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European perfumery started in earnest around the turn of the twentieth century, and developed apace with the discovery of aroma chemicals: coumarin, vanillin, cyclamen aldehyde, the great nitro musks. The Great War left industry and cities largely intact and killed countless males. Many factors then conspired to make the period 1918-1939 the golden age of mass perfumery: working women vying for the remaining men, cheap aroma chemicals, cheap labor to harvest the naturals, flourishing visual arts and music, the obsolescence of prewar bourgeois dignity, replaced by irreverence and optimism. The WWII destroyed the great engine of European chemistry (Germany). The tail end of German chemistry on the Rhine lay in the neutral Switzerland and was untouched, which is wy today two of the biggest perfumery houses in the world (Firmenich and Givaudan) are Swiss. Postwar France stank. In 1951, six years after the Liberation, only one household in fifteen had an internal bathroom. The Paris Metro at rush hour was famous for its unwashed stench. Given cost constraints, French perfumes in those years ('50) had an air de famille, a perfumey feel based on then-cheap drydown materials like sandalwood oil and salicylate esters. Being able to smell someone's fragrance was a sign of intimacy. When a perfume left a trail (called sillage) it was remarked upon, usually unfavourably. It is a strange coincidence, or perhaps a hint of the existence of God, that skin melanin is a polymer spontaneously formed from phenols, and that the perfumery materials that defined American perfumery were also in good part phenols.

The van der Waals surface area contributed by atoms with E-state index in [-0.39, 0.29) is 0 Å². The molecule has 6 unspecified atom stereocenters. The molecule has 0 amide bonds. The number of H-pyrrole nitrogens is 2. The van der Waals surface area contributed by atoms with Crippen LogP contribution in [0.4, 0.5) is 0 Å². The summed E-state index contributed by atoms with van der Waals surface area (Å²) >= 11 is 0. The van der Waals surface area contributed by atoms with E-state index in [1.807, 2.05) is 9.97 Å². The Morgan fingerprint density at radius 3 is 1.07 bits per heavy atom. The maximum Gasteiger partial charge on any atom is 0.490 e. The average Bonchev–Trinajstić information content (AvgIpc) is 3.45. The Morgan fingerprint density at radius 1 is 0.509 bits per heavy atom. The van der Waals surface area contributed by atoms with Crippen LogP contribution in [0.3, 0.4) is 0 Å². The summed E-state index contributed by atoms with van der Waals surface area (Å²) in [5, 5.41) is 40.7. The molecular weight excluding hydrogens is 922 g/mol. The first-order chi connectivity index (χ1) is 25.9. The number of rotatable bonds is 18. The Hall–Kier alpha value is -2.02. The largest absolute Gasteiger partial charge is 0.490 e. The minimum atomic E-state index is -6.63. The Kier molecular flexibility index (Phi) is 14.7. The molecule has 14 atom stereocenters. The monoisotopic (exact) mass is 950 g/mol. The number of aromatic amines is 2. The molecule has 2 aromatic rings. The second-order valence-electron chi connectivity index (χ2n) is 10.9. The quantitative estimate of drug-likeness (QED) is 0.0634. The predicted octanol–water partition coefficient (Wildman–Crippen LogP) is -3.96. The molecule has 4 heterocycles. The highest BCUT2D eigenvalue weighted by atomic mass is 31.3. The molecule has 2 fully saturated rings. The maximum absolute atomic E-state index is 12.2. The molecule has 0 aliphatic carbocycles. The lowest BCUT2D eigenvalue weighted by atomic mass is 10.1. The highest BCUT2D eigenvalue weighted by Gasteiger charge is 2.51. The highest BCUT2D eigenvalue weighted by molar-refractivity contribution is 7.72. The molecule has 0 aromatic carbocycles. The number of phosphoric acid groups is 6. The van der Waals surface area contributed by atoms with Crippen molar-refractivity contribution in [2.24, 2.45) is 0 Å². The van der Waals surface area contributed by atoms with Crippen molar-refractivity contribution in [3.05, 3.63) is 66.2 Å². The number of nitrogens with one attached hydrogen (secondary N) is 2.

Luca Turin (Perfumes: The Guide)